For most of my life, I have spent some portion of lazy summer days gazing out on Lake Superior. As a child, it was usually somewhere between Porcupine Mountains State Park and Copper Harbor. As an adult, we vacationed in and around Grand Marais for years. Even after long hauls in the motorhome to Alaska, Wyoming or Montana, we’d always stop near our favorite harbor on the return. And for many of those years, I trailered our boat to explore miles of shoreline or kayaked expansive sections. No matter the time on the greatest of lakes, it was never enough.
Last year, I wanted to celebrate life as I turned 60 years old, a feat four previous generations in my father’s family had a difficult time accomplishing. I needed one more journey to solidify a life I had turned around from a suicidal depression almost 10 years before. A cake and a martini wouldn’t cut it. I had to be alone with my soul, my persona. I had to prove I was healthy enough to paddle for two months around the American shoreline of Lake Superior.
At my bedside is a copy of “Walden Pond” and in the reading room of our home, a copy of Robert Service’s “The Spell of the Yukon.” Scattered are texts from John Muir, Ernest Hemingway and Anthony Bourdain. I’ve emulated these characters my entire life. I wanted a final version of my own character, now. Lake Superior would provide the plasma.
My wife and children discussed the idea extensively and the normal cautions were announced. Knowing of the previous adventures I’d had around North America, the family understood I was in perfect physical, spiritual and emotional condition to attempt my dream. I, however, still made sure our attorney had my will. The journey would be amazing, but this was Lake Superior, and I was going alone.
Beginning on Minnesota’s North Shore at its own Grand Marais harbor, I set out for a 25-mile first day in water that not even pleasure boats attempted. I slugged my way through swells, wind-driven whitecaps that tested my limits and abilities. During those first two weeks, the storms that ravaged Wisconsin and the Keweenaw Peninsula took a direct path over me.
But I persevered through raging storms and calm waters, eating my oatmeal, granola, peanut butter, chicken, chili, tuna, ramens and bags of M&M’s. I provisioned at various ports, sometimes walking miles with a small backpack I carried for just that reason. I met people who assisted with directions, conversation and who simply wanted to be nice. Loons, otters, eagles and peregrine falcons were among nature’s welcoming crowd.
In terms of safety gear, I took no electronics besides my VHF radio, a rescue beacon and an old flip phone I could only use in emergencies, the last item at the direction of wife and daughter. This was to be old school. No smartphone to order ahead or browse local areas for necessities. I wanted to be mindful and in the moment. This was a rite of passage, not a slice of notoriety I wished to YouTube as I progressed.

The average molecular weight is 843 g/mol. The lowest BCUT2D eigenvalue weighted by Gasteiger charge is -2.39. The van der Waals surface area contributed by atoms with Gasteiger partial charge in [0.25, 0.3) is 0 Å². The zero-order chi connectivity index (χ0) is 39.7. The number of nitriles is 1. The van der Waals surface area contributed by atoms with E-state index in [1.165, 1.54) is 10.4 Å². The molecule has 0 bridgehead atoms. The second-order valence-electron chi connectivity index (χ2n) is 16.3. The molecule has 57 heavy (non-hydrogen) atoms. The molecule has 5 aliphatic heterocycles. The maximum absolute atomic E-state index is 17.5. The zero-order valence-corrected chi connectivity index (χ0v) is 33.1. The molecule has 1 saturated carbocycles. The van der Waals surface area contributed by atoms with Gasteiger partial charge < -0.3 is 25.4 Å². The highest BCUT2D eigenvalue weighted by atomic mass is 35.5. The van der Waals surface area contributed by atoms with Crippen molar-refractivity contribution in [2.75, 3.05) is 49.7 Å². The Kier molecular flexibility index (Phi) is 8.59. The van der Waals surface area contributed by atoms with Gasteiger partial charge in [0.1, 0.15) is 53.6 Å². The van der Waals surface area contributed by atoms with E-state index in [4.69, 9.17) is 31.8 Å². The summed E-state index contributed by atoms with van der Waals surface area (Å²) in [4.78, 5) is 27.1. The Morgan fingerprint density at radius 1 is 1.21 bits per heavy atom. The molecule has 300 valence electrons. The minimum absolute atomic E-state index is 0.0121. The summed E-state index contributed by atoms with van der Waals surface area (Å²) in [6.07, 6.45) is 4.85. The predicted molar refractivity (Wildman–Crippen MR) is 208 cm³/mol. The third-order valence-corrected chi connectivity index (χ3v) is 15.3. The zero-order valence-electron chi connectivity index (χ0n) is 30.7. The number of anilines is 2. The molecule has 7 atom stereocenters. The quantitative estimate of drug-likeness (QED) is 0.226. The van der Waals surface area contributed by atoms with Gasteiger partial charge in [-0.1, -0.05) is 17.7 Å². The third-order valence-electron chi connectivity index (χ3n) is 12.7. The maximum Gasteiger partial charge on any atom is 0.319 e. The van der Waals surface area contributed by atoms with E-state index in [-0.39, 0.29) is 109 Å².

In Wisconsin, I discovered tumbling forests and molten red clay storm remnants, leaving sliver-sized beaches while trees floated in the red clay-colored water. The most dangerous of days had me coursing toward Cornucopia, as I entered the Apostle Islands National Lakeshore, and it was here I found myself on my hands and knees kissing the dirt onshore and sobbing as I used the phone to call my wife and tell her I loved her.
Saxon Harbor, Wisconsin, once a popular gateway to the Flambeau Trail used by voyageurs for trade, had been destroyed by a tornado two years prior. It was nothing but mud and construction equipment. Up from there and past the Montreal River, I entered Michigan and thought all would be easier.
But Michigan’s far western shore had been hit by the worst of the storms. Where beaches were once yards wide, they were now missing due to erosion; E. coli warnings were heeded from locals all the way to Copper Harbor. Walking around McLain State Park and Houghton and Hancock, I found sunken roads, closed alleys, byways and buildings no longer on foundations.
Lake Superior’s gorgeous waters finally calmed around the Keweenaw Peninsula, Point Abbaye, the Huron Mountains into Big Bay. But toward Munising, rough conditions returned. Finally rounding Grand Sable Lighthouse in 4-foot swells and finding safety at the dunes, I headed to Grand Marais, Michigan, and plodded through 13 squalls in 8 miles.
It sounds horrid, I know, but it was one of the greatest spiritual experiences of my life. I paddled only 50 feet out from a sandy shoreline, whitecaps constant but moderate, and the feeling of the rain, mist, fog then the sunshine, a cycle that repeated over and over, was exhilarating. This was the apex of the enlightenment I had sought and obtained from cavorting with loons, sea otters, peregrine falcons, eagles, bears and the elements while surviving on instinct and a collective community of Samaritans awaiting me at every port and every shore.
Grand Marais stood calm. On the shore of the inner harbor, my wife and family were waiting with a banner. I found myself a better human and, most importantly, alive and ready to get on with my life.
Tom Renkes lives with his wife in Petoskey where he enjoys writing, painting, traveling, his grandchildren and caring for their 140-year-old home.